What is the Difference Between a Petroglyph and a Pictograph?

Written by on February 6, 2018 in The Southwest - No comments

The Southwestern United States is littered with thousands of sites where ancient peoples left their mark. Ancient artists used the symbols they carved or painted in the rocks as teaching tools, message points, astronomical markers, maps, and other forms of symbolic communication. Some petroglyph images probably have deep cultural and religious significance for the societies that created them. Petroglyphs and pictographs are also frequently referred to as rock art.
holy-ghost
The Southwest lends itself to these forms of artwork thanks to a phenomenon known as desert patina or desert varnish. Simply put, a thin layer of dark red to black mineral is deposited or oxidized from the rocks of the Southwest. The surface is polished by wind and rain leaving a semi-glossy finish. It usually takes 2,000 years or more for the varnish to develop.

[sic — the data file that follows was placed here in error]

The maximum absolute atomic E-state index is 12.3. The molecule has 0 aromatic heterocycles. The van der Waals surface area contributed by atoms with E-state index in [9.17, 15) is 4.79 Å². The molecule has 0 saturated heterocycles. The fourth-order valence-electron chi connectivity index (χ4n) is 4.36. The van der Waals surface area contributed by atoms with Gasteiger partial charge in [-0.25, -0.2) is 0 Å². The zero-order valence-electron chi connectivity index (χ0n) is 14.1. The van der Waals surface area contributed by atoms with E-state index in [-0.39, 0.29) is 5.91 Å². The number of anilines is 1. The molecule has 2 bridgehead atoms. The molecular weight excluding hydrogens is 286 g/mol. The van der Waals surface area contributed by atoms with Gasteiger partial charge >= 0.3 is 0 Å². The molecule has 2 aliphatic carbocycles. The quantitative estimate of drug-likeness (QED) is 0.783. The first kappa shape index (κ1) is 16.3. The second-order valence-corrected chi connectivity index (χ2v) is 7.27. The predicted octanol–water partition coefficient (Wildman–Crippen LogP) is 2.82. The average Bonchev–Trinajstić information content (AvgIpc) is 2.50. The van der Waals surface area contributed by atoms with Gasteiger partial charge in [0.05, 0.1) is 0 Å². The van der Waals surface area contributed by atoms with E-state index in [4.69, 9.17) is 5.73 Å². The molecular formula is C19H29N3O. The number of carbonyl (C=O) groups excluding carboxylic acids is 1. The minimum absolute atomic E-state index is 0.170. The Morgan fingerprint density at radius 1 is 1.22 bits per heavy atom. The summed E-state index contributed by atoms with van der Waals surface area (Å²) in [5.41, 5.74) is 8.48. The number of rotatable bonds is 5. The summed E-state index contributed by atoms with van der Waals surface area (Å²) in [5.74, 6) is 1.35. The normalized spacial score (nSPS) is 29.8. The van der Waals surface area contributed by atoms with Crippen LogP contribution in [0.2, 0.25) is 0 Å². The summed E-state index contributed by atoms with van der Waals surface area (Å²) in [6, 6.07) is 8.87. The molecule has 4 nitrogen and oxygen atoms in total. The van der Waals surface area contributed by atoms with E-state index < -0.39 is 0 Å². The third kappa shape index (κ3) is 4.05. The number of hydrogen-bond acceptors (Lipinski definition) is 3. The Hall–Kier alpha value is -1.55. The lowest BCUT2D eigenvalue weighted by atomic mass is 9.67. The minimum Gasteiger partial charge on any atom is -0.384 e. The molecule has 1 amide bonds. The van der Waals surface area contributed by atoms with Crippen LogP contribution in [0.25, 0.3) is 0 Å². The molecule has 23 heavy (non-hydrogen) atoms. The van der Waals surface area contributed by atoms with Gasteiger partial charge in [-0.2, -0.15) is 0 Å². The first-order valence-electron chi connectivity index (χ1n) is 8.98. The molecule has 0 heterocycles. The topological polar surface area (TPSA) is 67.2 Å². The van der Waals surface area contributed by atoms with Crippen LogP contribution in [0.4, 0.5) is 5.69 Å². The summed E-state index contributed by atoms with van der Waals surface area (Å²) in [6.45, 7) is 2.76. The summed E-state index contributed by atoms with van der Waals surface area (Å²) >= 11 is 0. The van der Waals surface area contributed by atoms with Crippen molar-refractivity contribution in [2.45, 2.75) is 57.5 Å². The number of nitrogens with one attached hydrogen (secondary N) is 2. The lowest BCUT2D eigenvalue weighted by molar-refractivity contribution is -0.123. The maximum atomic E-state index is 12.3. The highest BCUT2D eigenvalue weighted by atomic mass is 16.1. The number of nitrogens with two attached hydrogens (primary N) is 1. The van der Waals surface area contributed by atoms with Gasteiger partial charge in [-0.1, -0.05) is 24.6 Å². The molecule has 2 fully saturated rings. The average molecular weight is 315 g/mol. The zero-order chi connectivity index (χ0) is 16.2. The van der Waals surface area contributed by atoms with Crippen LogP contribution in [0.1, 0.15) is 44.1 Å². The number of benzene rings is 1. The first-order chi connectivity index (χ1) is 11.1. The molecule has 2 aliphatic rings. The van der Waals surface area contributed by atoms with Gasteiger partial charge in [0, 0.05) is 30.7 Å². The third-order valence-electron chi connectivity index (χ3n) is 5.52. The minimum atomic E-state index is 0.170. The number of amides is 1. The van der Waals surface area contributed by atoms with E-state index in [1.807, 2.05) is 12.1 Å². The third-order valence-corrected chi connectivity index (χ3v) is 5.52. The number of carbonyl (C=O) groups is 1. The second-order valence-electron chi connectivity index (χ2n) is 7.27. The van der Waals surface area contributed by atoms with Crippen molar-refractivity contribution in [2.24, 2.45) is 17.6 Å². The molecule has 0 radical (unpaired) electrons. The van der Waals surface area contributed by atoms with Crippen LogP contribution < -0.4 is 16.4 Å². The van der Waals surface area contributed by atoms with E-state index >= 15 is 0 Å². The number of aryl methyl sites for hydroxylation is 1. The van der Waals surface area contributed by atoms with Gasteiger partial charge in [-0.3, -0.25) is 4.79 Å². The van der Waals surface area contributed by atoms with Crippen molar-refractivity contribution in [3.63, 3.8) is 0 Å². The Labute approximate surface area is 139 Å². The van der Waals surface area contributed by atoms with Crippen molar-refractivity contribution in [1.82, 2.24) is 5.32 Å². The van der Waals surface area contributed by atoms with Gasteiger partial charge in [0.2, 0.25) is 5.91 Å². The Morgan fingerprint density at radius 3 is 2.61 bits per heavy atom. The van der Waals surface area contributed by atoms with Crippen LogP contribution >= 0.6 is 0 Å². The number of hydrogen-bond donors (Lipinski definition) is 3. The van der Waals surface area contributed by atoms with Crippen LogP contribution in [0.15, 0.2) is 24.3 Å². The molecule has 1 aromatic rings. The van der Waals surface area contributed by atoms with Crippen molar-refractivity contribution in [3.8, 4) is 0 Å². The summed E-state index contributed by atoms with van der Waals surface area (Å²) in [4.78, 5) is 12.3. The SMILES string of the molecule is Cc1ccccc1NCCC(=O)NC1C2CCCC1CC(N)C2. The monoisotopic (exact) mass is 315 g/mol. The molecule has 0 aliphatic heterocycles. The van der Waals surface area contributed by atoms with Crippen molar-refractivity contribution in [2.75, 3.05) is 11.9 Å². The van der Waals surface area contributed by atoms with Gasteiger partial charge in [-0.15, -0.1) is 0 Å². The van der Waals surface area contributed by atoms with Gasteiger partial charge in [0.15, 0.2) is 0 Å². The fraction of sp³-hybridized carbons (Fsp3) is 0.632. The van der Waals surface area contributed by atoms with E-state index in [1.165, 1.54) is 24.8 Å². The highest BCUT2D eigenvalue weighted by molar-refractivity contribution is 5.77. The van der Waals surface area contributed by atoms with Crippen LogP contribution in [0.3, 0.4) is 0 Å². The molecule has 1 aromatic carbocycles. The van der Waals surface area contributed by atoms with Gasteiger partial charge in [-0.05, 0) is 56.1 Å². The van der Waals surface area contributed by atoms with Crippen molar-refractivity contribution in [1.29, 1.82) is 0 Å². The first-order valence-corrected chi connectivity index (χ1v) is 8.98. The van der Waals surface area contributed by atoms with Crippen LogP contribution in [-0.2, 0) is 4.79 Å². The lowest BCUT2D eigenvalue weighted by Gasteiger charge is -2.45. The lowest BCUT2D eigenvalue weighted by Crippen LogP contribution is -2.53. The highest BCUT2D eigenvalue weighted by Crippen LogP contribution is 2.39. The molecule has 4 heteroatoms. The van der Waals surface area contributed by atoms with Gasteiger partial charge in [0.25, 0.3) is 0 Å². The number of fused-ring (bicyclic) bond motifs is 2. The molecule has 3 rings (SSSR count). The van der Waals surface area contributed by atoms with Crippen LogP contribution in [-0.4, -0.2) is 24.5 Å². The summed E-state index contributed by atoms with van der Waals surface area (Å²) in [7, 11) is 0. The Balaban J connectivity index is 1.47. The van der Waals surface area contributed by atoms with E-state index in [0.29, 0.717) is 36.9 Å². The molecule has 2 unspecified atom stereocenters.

Petroglyphs take advantage of desert patina, and are created by removing part of the rock surface leaving the lighter colored rock exposed. The rock is sculpted, carved and engraved leaving long-lasting images behind. Where the desert patina is thin, the ancient artists used a different technique. A pictograph (also called a pictogram) is an image drawn or painted onto a rock face and requires no sculpting, carving or engraving. In some cases, artists combined the two techniques, using both carving and paint to detail their work.

Archeologists have dated some of these carvings and painting to 10,000 B.C., but the more recent and most prominent images in the Southwest were created between around 500 A.D. to around 1,500 A.D., and are the work of the Anasazi people — a name the Southwestern Native American tribes use to refer to their ancestors. The word Anasazi comes from the Navajo language and means “Ancient Ones” or “Ancient Enemy.”

Perhaps the most famous of all rock art pieces is called the Holy Ghost panel in the Great Gallery of Horseshoe Canyon, Utah.

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